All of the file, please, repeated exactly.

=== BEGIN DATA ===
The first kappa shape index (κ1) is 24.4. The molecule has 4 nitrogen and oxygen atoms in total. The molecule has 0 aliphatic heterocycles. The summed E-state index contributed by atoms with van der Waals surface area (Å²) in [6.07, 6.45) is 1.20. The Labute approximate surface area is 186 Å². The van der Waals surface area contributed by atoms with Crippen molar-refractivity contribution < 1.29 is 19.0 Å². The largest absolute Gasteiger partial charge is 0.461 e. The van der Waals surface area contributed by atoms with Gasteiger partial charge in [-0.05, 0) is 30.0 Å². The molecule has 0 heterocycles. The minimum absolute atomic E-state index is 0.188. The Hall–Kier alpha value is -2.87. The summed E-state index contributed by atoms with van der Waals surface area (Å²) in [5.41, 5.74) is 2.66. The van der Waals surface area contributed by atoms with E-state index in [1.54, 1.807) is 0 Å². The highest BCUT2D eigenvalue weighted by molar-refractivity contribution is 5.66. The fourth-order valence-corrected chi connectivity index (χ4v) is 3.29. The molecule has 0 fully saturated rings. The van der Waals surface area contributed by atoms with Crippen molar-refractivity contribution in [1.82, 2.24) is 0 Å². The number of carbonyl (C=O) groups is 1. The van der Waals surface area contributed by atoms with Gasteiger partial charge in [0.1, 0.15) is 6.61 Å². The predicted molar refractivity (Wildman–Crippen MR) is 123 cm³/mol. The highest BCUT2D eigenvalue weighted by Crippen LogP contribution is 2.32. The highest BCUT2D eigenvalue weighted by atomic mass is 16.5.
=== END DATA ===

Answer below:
The first kappa shape index (κ1) is 24.4. The molecule has 4 nitrogen and oxygen atoms in total. The molecule has 0 aliphatic heterocycles. The summed E-state index contributed by atoms with van der Waals surface area (Å²) in [6.07, 6.45) is 1.20. The Labute approximate surface area is 186 Å². The van der Waals surface area contributed by atoms with Crippen molar-refractivity contribution < 1.29 is 19.0 Å². The largest absolute Gasteiger partial charge is 0.461 e. The van der Waals surface area contributed by atoms with Gasteiger partial charge in [-0.05, 0) is 30.0 Å². The molecule has 0 heterocycles. The minimum absolute atomic E-state index is 0.188. The Hall–Kier alpha value is -2.87. The summed E-state index contributed by atoms with van der Waals surface area (Å²) in [5.41, 5.74) is 2.66. The van der Waals surface area contributed by atoms with E-state index in [1.54, 1.807) is 0 Å². The highest BCUT2D eigenvalue weighted by molar-refractivity contribution is 5.66. The fourth-order valence-corrected chi connectivity index (χ4v) is 3.29. The molecule has 0 fully saturated rings. The van der Waals surface area contributed by atoms with Crippen molar-refractivity contribution in [1.82, 2.24) is 0 Å². The number of carbonyl (C=O) groups is 1. The van der Waals surface area contributed by atoms with Gasteiger partial charge in [0.1, 0.15) is 6.61 Å². The predicted molar refractivity (Wildman–Crippen MR) is 123 cm³/mol. The highest BCUT2D eigenvalue weighted by Crippen LogP contribution is 2.32. The highest BCUT2D eigenvalue weighted by atomic mass is 16.5.